would generate an electrical charge when rubbed. He also made many observations regarding the impact of fluids and climate on the capacity of certain materials to generate charges. This knowledge helped pave the way for the development of electrostatic machines—hand-cranked devices that used friction to generate short bursts of electricity. Such devices attracted a great deal of attention and curiosity, and were used on more than one occasion by wealthy pranksters to deliver small shocks to unsuspecting guests.

In 1746, Dutch scientist Pieter van Musschenbroek invented the Leyden Jar—a water-filled glass container, wrapped inside and out with wires, and connected to an electrostatic machine. The Leyden Jar represented a major advance forward in the science of electricity because it was capable of retaining an electric charge for several days. Though a relatively primitive device, the Leyden Jar was a major advance forward in attempting to solve one of the most fundamental challenges involved in harnessing electricity for useful applications—storage.

Around the time van Musschenbroek was developing the Leyden Jar, another major figure was making his own contributions to the study of electricity: Benjamin Franklin. Franklin is perhaps the most famous North American associated with the early study of electricity because of his famous (and ill-advised) kite experiment. There was significant debate among scientists regarding the nature of lightning (whether it was the same as other forms of electricity, or something distinct). Franklin sought with the experiment to capture an electrical charge from the storm, which he theorized would travel down the wet kite string into a Leyden Jar (while he would hold a dry kite string and remain safe). According to his own account, Franklin’s experiment was a success, as the jar captured a modest charge. Fortunately for Franklin, the kite did not sustain a direct hit—others who followed in Franklin’s footsteps and conducted their own version of this dangerous experiment were not so lucky! Franklin used his insights into the nature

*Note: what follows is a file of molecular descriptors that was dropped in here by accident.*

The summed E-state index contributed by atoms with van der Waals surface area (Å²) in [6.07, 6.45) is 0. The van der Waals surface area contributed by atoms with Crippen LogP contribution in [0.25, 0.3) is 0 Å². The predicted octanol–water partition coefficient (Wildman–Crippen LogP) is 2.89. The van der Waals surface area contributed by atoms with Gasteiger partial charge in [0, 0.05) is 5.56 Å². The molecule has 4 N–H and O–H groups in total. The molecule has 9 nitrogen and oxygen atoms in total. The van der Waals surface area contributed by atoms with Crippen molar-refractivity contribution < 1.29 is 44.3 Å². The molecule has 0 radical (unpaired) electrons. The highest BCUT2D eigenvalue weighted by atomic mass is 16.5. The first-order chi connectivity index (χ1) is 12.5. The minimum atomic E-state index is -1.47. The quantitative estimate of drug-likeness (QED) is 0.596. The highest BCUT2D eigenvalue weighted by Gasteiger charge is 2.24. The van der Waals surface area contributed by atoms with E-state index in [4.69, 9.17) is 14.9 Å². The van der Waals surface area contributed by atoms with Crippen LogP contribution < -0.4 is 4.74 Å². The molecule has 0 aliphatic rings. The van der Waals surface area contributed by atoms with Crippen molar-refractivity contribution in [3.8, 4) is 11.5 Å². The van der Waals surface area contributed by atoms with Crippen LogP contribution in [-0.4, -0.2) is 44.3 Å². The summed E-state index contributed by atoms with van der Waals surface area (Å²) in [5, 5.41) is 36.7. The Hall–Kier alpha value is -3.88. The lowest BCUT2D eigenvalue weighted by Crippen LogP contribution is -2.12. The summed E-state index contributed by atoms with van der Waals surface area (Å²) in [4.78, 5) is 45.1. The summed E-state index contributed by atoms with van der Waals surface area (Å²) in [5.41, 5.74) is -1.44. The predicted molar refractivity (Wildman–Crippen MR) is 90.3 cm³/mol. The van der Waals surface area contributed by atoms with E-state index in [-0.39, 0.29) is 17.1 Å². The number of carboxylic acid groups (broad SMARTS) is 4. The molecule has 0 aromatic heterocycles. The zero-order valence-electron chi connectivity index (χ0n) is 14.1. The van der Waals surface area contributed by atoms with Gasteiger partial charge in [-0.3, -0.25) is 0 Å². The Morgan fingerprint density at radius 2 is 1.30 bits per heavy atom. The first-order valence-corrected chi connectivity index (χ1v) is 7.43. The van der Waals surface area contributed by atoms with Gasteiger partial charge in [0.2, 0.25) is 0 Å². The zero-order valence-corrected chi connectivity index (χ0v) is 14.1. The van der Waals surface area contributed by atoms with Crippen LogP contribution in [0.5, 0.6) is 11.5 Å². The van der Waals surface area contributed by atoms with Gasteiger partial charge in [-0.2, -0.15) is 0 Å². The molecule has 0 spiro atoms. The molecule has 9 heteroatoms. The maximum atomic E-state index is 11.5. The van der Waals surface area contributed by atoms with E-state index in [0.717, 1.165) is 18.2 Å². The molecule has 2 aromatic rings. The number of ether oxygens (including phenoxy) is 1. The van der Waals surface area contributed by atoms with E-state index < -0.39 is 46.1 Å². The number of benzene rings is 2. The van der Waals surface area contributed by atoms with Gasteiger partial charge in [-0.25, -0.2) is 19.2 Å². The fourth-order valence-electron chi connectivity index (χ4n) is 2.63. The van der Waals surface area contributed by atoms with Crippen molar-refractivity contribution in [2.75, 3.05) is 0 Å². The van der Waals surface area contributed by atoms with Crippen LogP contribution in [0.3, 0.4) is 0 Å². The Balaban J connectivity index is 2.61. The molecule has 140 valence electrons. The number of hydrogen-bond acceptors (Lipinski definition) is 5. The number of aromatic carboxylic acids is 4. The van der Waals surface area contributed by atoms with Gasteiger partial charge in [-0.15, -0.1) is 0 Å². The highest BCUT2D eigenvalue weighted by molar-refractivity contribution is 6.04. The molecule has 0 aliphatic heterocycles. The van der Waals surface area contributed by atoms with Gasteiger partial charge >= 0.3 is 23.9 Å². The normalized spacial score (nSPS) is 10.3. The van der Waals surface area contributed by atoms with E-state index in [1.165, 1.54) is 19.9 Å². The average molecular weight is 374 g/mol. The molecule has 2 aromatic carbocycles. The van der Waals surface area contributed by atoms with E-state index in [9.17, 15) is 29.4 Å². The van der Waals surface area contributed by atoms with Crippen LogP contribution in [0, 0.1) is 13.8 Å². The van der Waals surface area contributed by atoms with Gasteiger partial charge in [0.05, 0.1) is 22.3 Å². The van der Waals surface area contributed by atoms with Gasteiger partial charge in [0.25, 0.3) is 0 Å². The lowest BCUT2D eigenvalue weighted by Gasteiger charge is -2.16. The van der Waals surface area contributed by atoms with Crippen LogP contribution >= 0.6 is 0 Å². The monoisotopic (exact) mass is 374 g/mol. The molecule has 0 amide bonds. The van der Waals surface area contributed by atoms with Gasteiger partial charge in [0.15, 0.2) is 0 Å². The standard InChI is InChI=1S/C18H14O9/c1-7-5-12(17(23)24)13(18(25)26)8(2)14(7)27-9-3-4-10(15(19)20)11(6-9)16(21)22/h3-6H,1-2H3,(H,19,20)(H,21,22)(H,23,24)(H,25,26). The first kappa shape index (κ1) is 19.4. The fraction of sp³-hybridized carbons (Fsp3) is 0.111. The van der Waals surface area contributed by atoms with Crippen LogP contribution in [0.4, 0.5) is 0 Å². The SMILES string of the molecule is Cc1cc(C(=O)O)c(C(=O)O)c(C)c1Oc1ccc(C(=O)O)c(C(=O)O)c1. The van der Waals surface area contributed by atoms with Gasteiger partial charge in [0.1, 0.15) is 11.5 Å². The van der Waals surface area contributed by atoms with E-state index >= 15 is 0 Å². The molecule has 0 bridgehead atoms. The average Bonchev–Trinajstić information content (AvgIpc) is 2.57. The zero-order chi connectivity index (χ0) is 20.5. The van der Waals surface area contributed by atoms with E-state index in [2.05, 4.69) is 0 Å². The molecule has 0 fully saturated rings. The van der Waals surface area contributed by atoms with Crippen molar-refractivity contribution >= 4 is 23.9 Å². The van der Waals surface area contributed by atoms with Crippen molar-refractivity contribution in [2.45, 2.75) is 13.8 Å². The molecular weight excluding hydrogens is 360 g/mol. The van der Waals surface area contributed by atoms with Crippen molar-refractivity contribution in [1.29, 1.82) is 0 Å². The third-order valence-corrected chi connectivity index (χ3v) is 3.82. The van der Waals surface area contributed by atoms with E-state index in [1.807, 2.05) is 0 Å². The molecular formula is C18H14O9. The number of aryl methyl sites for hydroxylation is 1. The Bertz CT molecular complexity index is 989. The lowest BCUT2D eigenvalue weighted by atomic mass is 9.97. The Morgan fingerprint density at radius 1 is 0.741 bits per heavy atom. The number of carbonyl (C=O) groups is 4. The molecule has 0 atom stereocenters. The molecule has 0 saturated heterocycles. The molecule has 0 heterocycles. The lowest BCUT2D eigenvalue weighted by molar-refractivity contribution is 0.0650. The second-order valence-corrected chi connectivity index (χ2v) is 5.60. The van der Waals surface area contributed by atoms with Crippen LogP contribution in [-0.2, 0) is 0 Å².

of lightning to develop one of his most important inventions, the lightning rod, which was designed to protect buildings from the threat of lightning strikes.

By the turn of the nineteenth century, tremendous advances had been made in the understanding of electricity. Scientists had developed a means of generating it on a small scale though electrostatic machines, and had also invented a means to store the charge for future use. Despite these advances, there were still significant limitations on the practical application of electricity. Leyden Jars, for example, could store electricity for only a few days and could release the stored power in only a short burst rather than in a steady current. Electrostatic machines were useful for studying electricity and entertaining people, but they could not generate sufficient electricity for useful applications. The major breakthroughs that paved the way for the large-scale, industrial use of electricity came with the discovery of electromagnetism.